Here are 5 new regulations that could affect truckers and carriers the most.

 

ELD Mandate

 

Any truck driver who’s required to track Hours of Service must do so with an electronic logging device (ELD) by December 16. Some shippers may require the carriers they work with to make the change earlier than that. (According to the FMCSA site: "Drivers of vehicles manufactured before 2000" are exempt from the mandate, though there's some confusion as to whether the exemption will be based on manufacture date or model year.) 
More info

 

Hours of Service

 

Some portions of the HOS rules that were introduced in July 2013 were lifted again in 2014. The 2013 rules required 34-hour restarts to include two stretches between 1:00 AM and 5:00 AM, and the restart could be used only once per seven days. Those provisions were suspended, and a study by the FMCSA and Virginia Tech University on the rules' safety impact will determine whether or not that suspension is permanent. According to Overdrive Online, the report is "under departmental review."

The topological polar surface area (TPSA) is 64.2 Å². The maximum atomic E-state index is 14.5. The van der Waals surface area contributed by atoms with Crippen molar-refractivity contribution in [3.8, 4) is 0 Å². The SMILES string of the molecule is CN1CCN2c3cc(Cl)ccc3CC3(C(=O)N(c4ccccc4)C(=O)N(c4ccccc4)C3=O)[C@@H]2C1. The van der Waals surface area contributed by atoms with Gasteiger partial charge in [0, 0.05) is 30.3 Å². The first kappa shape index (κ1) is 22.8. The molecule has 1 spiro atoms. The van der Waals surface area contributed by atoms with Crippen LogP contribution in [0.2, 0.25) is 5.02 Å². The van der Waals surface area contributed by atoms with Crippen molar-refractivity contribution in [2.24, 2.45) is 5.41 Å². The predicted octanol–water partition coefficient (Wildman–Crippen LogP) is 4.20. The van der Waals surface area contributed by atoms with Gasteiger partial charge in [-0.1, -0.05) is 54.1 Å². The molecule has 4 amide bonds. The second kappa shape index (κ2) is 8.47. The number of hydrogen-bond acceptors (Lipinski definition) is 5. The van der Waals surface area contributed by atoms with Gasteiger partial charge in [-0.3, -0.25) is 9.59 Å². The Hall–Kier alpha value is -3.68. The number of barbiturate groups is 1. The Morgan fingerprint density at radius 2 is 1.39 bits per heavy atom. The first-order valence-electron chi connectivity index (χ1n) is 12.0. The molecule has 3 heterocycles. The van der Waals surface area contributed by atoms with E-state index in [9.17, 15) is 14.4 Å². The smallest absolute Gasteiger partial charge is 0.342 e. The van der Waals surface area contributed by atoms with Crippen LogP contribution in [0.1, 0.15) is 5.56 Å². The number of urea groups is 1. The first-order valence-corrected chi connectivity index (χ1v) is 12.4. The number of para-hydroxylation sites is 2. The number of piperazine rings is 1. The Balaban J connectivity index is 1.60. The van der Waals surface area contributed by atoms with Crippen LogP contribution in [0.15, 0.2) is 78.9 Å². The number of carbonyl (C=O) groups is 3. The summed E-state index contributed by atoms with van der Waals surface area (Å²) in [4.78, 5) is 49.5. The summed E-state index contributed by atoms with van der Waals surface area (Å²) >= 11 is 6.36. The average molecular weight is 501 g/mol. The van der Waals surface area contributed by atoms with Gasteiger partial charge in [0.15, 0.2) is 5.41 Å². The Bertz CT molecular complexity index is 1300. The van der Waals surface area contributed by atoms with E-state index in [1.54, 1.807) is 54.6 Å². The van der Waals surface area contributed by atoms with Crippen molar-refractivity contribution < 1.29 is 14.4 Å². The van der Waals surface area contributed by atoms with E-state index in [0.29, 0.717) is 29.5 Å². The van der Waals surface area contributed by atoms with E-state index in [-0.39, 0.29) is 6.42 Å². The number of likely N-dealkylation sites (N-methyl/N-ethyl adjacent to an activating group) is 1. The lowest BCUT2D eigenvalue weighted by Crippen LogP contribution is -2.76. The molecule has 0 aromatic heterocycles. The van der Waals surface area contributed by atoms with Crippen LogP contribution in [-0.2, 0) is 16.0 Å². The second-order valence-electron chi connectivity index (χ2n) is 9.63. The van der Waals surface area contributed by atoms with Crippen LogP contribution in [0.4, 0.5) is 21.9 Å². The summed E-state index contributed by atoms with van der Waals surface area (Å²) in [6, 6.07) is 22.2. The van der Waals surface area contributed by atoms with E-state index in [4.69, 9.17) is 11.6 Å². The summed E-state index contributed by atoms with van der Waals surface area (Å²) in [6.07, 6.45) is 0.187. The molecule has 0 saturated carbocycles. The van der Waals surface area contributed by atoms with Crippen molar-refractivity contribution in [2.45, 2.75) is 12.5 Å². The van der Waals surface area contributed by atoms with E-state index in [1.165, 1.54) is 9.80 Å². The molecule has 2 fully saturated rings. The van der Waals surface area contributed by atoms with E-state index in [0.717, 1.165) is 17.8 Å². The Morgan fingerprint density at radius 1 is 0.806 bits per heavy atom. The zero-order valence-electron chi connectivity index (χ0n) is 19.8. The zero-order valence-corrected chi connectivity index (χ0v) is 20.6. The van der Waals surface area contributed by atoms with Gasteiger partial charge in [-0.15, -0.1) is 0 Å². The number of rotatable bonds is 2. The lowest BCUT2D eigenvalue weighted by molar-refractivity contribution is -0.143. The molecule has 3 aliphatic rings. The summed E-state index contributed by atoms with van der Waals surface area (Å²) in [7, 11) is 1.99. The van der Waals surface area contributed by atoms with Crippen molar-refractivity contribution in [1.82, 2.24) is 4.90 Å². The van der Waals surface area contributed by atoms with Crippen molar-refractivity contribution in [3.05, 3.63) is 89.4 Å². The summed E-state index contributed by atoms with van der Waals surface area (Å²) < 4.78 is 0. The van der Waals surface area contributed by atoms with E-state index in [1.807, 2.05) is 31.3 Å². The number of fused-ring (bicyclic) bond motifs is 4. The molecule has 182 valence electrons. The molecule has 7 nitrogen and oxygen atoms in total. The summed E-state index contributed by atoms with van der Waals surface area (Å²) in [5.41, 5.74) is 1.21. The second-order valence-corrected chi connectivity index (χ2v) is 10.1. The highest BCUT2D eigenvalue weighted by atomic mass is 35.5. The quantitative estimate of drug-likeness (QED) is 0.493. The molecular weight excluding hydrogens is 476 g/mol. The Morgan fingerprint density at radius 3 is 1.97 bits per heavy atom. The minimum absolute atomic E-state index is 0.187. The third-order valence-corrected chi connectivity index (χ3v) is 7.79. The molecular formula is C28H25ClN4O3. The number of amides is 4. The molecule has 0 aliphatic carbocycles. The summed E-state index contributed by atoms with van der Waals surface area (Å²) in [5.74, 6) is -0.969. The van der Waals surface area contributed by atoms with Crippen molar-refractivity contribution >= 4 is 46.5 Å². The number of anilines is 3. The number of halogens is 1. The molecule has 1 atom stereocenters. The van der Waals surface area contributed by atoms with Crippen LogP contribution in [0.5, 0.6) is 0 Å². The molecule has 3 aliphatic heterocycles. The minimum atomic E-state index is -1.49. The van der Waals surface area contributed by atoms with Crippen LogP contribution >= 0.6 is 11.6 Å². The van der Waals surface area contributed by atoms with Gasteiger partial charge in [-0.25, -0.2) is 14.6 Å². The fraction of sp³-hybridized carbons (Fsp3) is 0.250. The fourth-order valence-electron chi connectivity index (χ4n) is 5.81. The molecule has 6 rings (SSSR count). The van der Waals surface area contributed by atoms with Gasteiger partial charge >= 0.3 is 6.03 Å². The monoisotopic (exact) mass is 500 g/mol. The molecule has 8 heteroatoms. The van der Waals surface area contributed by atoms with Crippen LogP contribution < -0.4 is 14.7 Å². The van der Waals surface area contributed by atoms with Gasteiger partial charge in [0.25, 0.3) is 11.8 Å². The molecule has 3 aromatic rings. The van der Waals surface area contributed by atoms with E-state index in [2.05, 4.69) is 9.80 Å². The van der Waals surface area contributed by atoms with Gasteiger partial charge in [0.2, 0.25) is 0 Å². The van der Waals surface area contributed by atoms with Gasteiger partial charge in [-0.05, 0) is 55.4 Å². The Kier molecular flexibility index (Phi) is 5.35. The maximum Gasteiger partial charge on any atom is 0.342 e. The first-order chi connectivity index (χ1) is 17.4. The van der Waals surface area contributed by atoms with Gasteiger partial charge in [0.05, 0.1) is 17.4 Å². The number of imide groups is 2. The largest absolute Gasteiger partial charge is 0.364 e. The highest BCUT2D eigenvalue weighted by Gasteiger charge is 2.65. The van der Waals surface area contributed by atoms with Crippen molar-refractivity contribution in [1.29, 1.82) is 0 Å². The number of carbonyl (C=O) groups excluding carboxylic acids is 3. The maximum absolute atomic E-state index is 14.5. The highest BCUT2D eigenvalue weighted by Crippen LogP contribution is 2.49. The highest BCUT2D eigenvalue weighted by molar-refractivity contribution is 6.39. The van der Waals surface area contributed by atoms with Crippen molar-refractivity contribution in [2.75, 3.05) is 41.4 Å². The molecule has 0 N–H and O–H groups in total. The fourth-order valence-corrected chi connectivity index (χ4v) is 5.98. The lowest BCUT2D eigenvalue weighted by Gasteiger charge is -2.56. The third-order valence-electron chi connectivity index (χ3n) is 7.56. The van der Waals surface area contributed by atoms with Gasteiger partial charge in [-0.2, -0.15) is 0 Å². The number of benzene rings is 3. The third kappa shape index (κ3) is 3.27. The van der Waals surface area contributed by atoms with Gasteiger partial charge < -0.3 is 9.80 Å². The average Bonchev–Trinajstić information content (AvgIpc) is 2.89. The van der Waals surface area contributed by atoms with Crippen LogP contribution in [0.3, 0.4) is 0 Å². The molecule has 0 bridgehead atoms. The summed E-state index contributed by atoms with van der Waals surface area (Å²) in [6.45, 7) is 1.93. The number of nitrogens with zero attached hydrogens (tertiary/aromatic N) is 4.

More info

 

MC Numbers

 

The Unified Registration System (URS) was scheduled to be fully implemented by January 14, but the FMCSA announced that it’s been delayed. Again. We should learn the new date sometime soon. Once it's in place, the URS will replace the FMCSA’s old registration system for operating authority, and going forward, all carriers, brokers, and freight forwarders will be identified solely by a DOT number instead of an MC, FF, or MX number.
More info

 

Speed Limiters